JOURNAL ARTICLE

Increased amygdala activation to angry and contemptuous faces in generalized social phobia

Murray B Stein, Philippe R Goldin, Jitender Sareen, Lisa T Eyler Zorrilla, Gregory G Brown
Archives of General Psychiatry 2002, 59 (11): 1027-34
12418936

BACKGROUND: Generalized social phobia (GSP) is characterized by fear of social interactions and sensitivity to disapproval by others. Given the established role of the amygdala as part of a distributed neural system for the processing of emotional cues, we hypothesized that subjects with GSP would exhibit greater amygdala activation in response to harsh (angry, fearful, and contemptous) vs accepting (happy) facial emotional expressions compared with healthy control subjects (HCs).

METHODS: Fifteen subjects with DSM-IV GSP and 15 age-, sex-, handedness-, and education-matched HCs, free of psychotropic medication for at least 12 weeks, viewed 60 color photographs from a standardized set of human facial stimuli, during which the task was to identify the sex of the person in the photograph. Data were collected across 3 functional (echo-planar) runs using a Siemens 1.5-T magnet, and analyzed using Analysis of Functional Neuroimaging software (Medical College of Wisconsin, Milwaukee).

RESULTS: In the left allocortex (including the amygdala, uncus, and parahippocampal gyrus), subjects with GSP produced a significantly greater percent blood oxygen level-dependent signal change than did HCs for contemptous compared with happy faces (GSP: 0.72% vs HC: -0.01%; F(1,29) = 9.56, P =.004, Cohen d = 1.15) and for angry compared with happy faces (GSP: 0.45% vs HC: -0.09%; F(1,29) = 6.78, P =.02, Cohen d = 1.00). Subjects with GSP and HCs did not produce a statistically different percent signal change for fearful or nonexpressive faces compared with the happy faces in this region.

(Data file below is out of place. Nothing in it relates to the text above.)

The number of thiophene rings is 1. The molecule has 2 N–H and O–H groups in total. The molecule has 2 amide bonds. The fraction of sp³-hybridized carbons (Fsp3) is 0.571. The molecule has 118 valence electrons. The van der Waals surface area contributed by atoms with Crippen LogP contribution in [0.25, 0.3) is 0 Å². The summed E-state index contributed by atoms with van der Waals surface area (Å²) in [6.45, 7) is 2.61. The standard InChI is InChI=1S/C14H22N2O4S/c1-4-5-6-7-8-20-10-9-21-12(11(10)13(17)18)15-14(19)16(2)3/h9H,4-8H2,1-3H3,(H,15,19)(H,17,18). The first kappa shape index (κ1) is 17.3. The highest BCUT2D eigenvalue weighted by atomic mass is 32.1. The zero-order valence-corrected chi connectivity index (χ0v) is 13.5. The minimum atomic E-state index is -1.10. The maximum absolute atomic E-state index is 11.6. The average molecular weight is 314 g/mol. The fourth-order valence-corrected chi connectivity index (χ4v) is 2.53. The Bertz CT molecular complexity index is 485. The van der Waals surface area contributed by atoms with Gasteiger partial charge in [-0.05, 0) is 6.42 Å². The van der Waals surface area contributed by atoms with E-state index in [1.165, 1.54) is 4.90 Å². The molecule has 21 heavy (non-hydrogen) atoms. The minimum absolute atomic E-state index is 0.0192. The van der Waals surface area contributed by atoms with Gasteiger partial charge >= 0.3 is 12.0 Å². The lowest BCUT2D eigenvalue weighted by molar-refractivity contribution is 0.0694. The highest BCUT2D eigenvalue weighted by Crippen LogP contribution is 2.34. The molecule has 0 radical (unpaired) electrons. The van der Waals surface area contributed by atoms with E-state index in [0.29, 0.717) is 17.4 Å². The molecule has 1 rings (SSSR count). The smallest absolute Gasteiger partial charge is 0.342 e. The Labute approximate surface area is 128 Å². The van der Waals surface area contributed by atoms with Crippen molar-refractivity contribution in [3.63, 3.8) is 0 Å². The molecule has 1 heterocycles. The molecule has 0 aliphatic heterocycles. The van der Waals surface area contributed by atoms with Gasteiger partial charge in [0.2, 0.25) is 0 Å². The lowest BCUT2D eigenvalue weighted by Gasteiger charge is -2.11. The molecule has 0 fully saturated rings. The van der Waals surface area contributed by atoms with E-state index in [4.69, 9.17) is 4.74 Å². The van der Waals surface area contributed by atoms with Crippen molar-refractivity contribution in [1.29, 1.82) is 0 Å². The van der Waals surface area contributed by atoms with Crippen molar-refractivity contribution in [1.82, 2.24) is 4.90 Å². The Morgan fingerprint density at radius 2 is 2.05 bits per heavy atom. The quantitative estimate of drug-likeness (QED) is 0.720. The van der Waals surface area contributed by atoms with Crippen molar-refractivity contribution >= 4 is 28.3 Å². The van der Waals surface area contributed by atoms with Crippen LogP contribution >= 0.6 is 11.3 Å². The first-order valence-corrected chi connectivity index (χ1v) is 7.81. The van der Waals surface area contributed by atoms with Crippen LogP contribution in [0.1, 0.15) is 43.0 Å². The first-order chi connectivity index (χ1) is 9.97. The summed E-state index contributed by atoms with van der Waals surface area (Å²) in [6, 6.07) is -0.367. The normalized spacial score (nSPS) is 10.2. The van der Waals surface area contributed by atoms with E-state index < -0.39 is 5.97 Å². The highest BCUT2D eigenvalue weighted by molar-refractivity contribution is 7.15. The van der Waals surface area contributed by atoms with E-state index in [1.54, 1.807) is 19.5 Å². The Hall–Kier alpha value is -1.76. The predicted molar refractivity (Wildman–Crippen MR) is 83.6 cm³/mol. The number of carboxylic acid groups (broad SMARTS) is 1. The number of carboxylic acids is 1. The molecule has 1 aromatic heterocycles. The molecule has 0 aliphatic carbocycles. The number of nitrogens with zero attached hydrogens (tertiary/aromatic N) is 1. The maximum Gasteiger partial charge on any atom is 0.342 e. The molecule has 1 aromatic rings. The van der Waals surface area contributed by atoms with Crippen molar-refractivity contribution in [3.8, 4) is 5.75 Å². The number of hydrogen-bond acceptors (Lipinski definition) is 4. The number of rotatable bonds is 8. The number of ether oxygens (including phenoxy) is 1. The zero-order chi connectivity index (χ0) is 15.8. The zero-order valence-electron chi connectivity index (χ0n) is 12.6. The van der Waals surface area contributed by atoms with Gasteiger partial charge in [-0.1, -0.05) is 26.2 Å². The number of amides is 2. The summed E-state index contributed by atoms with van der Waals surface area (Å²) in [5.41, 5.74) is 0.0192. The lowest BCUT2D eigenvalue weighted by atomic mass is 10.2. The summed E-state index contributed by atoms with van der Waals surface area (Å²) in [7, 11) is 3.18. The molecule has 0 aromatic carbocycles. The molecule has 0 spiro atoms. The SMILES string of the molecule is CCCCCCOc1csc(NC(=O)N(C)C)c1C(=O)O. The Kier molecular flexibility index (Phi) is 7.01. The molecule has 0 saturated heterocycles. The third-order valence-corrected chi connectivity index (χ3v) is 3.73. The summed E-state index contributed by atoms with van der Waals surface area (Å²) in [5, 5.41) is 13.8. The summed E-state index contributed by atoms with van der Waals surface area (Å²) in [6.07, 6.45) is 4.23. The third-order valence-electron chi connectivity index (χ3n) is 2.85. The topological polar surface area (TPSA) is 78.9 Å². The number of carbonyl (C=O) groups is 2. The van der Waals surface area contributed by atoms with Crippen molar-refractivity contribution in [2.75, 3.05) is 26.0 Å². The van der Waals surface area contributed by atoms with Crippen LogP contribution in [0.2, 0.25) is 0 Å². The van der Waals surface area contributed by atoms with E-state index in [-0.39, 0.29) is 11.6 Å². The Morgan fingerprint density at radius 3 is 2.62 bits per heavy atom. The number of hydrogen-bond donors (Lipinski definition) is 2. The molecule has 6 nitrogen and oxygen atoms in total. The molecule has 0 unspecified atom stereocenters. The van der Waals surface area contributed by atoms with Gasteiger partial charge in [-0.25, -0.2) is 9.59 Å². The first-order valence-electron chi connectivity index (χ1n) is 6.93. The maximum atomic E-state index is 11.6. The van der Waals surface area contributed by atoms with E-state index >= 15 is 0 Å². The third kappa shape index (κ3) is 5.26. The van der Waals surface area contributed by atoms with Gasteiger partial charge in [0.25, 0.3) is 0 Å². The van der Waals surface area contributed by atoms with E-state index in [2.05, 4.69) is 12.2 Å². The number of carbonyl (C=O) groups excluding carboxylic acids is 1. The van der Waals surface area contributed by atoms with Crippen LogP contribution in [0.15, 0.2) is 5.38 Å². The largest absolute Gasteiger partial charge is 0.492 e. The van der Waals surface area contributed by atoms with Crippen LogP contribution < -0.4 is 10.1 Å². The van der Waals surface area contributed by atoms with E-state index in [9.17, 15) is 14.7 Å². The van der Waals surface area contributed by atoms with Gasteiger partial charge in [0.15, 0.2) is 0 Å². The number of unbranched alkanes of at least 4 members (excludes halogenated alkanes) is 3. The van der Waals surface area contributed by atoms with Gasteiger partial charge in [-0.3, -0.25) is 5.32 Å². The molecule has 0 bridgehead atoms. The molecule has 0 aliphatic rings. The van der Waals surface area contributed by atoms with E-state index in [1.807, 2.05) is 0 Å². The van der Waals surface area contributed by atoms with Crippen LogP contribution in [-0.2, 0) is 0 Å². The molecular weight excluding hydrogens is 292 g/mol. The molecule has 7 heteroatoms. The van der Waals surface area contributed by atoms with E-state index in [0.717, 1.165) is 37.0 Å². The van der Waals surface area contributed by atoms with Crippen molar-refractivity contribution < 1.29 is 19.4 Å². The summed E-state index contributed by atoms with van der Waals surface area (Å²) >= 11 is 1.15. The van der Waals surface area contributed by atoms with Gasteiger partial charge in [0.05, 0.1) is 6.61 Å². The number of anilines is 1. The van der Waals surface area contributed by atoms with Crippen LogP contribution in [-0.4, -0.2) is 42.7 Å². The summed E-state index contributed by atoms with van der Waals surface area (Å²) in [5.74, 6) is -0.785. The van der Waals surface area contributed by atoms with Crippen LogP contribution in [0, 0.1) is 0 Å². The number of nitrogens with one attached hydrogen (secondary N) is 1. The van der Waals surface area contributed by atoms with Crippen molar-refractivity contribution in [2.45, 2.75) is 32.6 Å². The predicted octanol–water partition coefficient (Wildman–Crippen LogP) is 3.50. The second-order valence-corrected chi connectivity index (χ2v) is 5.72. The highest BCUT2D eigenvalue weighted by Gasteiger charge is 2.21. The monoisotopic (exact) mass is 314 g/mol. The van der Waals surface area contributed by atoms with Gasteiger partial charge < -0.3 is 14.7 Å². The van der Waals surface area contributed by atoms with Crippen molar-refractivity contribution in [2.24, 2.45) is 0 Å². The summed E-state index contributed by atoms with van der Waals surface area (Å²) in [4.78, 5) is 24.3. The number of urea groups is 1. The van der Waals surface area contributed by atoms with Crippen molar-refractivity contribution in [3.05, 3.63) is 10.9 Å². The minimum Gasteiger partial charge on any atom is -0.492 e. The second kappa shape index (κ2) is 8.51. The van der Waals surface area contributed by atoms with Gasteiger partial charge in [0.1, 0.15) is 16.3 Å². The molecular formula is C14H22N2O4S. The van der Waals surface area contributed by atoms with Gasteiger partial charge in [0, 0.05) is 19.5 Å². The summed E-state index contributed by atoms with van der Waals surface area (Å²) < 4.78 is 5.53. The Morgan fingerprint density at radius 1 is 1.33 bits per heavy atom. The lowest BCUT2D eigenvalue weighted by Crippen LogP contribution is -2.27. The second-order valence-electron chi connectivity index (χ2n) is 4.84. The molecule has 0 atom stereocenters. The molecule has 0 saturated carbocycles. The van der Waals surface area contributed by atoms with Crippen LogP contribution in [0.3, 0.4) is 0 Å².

CONCLUSIONS: These findings are consistent with a role for differential amygdala (and associated limbic) functioning in GSP. The pronounced response to contemptuous and angry facial expressions suggests that the amygdala in GSP may be particularly active in the processing of disorder-salient stimuli.

Full Text Links

Find Full Text Links for this Article

Discussion

You are not logged in. Sign Up or Log In to join the discussion.

Trending Papers

Remove bar
Read by QxMD icon Read
12418936
×

Save your favorite articles in one place with a free QxMD account.

×

Search Tips

Use Boolean operators: AND/OR

diabetic AND foot
diabetes OR diabetic

Exclude a word using the 'minus' sign

Virchow -triad

Use Parentheses

water AND (cup OR glass)

Add an asterisk (*) at end of a word to include word stems

Neuro* will search for Neurology, Neuroscientist, Neurological, and so on

Use quotes to search for an exact phrase

"primary prevention of cancer"
(heart or cardiac or cardio*) AND arrest -"American Heart Association"